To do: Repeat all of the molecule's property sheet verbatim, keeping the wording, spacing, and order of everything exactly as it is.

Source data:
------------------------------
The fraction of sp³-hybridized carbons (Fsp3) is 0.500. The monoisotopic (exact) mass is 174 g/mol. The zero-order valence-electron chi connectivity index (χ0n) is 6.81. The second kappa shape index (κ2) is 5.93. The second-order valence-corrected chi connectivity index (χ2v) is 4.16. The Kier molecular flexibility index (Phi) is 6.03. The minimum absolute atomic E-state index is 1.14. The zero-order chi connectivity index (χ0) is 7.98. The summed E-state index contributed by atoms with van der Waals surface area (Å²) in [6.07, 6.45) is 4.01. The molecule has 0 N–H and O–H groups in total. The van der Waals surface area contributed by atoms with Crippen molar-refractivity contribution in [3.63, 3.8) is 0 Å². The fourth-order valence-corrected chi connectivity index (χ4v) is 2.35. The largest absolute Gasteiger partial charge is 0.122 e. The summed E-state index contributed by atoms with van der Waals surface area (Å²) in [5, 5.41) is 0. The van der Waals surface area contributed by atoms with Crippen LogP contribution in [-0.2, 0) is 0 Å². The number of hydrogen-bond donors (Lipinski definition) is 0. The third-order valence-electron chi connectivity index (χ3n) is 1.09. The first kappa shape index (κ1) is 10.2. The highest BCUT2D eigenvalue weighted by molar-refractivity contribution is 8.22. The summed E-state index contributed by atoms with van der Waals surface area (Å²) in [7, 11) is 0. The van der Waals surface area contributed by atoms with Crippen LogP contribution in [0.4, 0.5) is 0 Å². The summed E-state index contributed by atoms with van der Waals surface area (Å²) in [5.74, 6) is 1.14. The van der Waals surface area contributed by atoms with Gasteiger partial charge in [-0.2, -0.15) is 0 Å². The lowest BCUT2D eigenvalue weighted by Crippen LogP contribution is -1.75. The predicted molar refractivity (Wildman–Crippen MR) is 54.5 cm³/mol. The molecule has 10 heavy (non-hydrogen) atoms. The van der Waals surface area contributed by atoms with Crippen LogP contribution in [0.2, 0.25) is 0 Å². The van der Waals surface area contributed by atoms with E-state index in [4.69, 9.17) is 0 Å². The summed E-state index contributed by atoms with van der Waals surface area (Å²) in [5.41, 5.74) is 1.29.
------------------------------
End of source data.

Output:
The fraction of sp³-hybridized carbons (Fsp3) is 0.500. The monoisotopic (exact) mass is 174 g/mol. The zero-order valence-electron chi connectivity index (χ0n) is 6.81. The second kappa shape index (κ2) is 5.93. The second-order valence-corrected chi connectivity index (χ2v) is 4.16. The Kier molecular flexibility index (Phi) is 6.03. The minimum absolute atomic E-state index is 1.14. The zero-order chi connectivity index (χ0) is 7.98. The summed E-state index contributed by atoms with van der Waals surface area (Å²) in [6.07, 6.45) is 4.01. The molecule has 0 N–H and O–H groups in total. The van der Waals surface area contributed by atoms with Crippen molar-refractivity contribution in [3.63, 3.8) is 0 Å². The fourth-order valence-corrected chi connectivity index (χ4v) is 2.35. The largest absolute Gasteiger partial charge is 0.122 e. The summed E-state index contributed by atoms with van der Waals surface area (Å²) in [5, 5.41) is 0. The van der Waals surface area contributed by atoms with Crippen LogP contribution in [-0.2, 0) is 0 Å². The number of hydrogen-bond donors (Lipinski definition) is 0. The third-order valence-electron chi connectivity index (χ3n) is 1.09. The first kappa shape index (κ1) is 10.2. The highest BCUT2D eigenvalue weighted by molar-refractivity contribution is 8.22. The summed E-state index contributed by atoms with van der Waals surface area (Å²) in [7, 11) is 0. The van der Waals surface area contributed by atoms with Crippen LogP contribution in [0.4, 0.5) is 0 Å². The summed E-state index contributed by atoms with van der Waals surface area (Å²) in [5.74, 6) is 1.14. The van der Waals surface area contributed by atoms with Gasteiger partial charge in [-0.2, -0.15) is 0 Å². The lowest BCUT2D eigenvalue weighted by Crippen LogP contribution is -1.75. The predicted molar refractivity (Wildman–Crippen MR) is 54.5 cm³/mol. The molecule has 10 heavy (non-hydrogen) atoms. The van der Waals surface area contributed by atoms with Crippen LogP contribution in [0.2, 0.25) is 0 Å². The van der Waals surface area contributed by atoms with E-state index in [4.69, 9.17) is 0 Å². The summed E-state index contributed by atoms with van der Waals surface area (Å²) in [5.41, 5.74) is 1.29.